Checking in on BC's reference-based pricing experiment
British Columbia introduced reference-based pricing in 1997 as a cost-saving measure. The government's decision that it would only pay for the least expensive drug in a medication class led Sebastian Schneeweiss and colleagues to study the use of angiotensin-converting enzyme (ACE) inhibitors for the 2 years before and after reference-based pricing was introduced. The authors found a 29% drop in the use of higher-priced medications immediately following the change and estimated the government's savings at $6.7 million in the first year alone. However, the authors also note that while the use of antihypertensives was unchanged, 11% fewer people were using an ACE inhibitor after the policy change. They also note that independent of reference pricing, low-income patients were more likely than high-income patients to stop all antihypertensive therapy. This did not change after the start of reference pricing. In a related commentary, Aslam Anis cautions that the "substitution effect" will cause offsetting changes in the use of other health care interventions not being targeted, or worse, could lead to a decline in overall use without concomitant increases in other interventions.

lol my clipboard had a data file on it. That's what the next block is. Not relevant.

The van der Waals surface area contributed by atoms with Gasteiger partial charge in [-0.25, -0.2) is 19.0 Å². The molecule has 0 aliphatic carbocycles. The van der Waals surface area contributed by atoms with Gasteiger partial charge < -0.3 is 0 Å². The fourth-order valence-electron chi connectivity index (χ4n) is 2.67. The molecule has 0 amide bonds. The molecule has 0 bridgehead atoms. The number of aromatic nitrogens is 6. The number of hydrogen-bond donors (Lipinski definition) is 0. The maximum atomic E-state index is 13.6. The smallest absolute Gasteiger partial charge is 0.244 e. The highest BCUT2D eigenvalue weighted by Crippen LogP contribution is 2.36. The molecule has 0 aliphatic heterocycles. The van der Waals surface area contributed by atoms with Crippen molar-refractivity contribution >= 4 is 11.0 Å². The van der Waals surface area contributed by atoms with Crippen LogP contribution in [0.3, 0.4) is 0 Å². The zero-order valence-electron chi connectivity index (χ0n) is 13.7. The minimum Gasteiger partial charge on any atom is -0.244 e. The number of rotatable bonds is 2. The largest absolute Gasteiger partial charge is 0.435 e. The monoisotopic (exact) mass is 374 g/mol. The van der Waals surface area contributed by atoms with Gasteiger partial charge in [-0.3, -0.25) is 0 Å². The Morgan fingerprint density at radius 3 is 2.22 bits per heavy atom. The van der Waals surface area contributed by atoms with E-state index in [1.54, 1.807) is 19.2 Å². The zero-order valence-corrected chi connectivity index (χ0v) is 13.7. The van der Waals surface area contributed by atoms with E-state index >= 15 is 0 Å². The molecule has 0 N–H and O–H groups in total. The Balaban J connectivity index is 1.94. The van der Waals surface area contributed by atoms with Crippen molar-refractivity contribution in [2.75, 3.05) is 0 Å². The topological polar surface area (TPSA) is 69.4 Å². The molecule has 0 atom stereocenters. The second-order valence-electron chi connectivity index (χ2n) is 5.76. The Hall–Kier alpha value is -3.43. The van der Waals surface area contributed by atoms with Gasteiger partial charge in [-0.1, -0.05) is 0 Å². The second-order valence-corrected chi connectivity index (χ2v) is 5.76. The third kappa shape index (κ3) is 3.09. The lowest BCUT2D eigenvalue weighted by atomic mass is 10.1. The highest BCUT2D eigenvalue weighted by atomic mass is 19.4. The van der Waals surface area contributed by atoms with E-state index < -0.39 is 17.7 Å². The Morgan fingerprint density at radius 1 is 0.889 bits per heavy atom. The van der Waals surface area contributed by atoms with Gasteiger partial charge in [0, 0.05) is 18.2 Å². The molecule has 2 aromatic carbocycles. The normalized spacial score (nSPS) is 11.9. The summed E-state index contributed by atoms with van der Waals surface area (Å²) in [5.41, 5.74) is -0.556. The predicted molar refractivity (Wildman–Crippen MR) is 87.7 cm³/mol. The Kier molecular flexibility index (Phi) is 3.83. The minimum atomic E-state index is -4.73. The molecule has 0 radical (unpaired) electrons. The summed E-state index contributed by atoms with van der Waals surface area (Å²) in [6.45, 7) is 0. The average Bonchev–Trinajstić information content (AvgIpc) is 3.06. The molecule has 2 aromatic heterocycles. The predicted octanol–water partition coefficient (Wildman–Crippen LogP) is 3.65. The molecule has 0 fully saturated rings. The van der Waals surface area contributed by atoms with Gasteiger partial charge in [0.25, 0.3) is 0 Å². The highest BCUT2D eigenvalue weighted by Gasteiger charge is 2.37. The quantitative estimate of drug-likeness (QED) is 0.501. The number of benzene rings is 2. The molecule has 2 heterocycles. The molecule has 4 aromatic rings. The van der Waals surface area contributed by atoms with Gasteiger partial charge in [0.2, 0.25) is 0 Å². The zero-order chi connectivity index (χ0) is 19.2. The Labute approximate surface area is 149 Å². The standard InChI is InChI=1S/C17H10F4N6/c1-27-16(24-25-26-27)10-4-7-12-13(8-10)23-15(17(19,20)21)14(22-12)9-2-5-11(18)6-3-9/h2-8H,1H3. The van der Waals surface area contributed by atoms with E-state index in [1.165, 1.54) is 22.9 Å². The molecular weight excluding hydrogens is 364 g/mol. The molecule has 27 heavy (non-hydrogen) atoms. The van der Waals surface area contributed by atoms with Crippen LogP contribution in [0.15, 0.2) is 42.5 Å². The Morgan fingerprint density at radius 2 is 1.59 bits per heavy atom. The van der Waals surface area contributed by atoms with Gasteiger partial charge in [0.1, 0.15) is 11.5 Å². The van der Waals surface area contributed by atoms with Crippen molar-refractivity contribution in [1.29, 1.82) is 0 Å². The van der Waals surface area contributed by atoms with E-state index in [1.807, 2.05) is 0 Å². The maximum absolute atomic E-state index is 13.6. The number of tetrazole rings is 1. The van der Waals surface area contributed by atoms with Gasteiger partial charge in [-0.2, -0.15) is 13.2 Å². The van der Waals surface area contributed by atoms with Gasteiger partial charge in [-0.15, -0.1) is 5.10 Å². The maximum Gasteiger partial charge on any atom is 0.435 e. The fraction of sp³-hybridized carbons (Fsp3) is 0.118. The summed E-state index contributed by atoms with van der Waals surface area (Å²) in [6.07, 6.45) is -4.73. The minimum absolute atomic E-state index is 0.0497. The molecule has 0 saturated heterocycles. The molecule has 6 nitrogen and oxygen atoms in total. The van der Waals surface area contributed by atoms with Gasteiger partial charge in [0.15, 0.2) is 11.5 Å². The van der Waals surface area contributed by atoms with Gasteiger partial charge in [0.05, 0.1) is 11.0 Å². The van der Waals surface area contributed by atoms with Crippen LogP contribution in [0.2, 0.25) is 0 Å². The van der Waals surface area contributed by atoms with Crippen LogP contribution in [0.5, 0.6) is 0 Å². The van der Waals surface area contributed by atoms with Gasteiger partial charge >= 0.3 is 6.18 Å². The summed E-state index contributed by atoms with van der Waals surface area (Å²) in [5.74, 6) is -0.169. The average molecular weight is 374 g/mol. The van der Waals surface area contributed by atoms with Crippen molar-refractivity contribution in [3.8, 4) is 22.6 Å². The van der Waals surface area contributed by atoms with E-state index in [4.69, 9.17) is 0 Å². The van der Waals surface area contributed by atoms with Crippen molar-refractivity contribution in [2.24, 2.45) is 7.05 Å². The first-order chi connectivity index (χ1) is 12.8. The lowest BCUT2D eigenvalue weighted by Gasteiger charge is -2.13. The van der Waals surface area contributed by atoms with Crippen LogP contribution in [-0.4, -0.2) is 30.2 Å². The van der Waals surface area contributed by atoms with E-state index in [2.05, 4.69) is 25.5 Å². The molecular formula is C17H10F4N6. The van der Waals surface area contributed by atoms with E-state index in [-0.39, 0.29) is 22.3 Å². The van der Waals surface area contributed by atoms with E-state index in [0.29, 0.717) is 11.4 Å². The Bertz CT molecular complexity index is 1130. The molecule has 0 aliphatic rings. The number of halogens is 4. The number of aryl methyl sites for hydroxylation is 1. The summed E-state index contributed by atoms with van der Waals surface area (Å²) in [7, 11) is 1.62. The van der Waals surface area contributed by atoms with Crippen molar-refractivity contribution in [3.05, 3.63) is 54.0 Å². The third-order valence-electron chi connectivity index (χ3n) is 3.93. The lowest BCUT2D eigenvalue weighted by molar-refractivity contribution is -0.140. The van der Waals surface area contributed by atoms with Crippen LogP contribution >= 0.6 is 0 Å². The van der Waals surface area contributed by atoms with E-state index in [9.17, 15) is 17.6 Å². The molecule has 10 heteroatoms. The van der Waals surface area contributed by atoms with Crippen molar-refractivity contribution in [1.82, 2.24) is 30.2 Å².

p. 737 Impact of reference-based pricing for angiotensin-converting enzyme inhibitors on drug utilization -- S. Schneeweiss et al
p. 763 Why is calling an ACE an ACE so controversial? Evaluating reference-based pricing in British Columbia -- A. Anis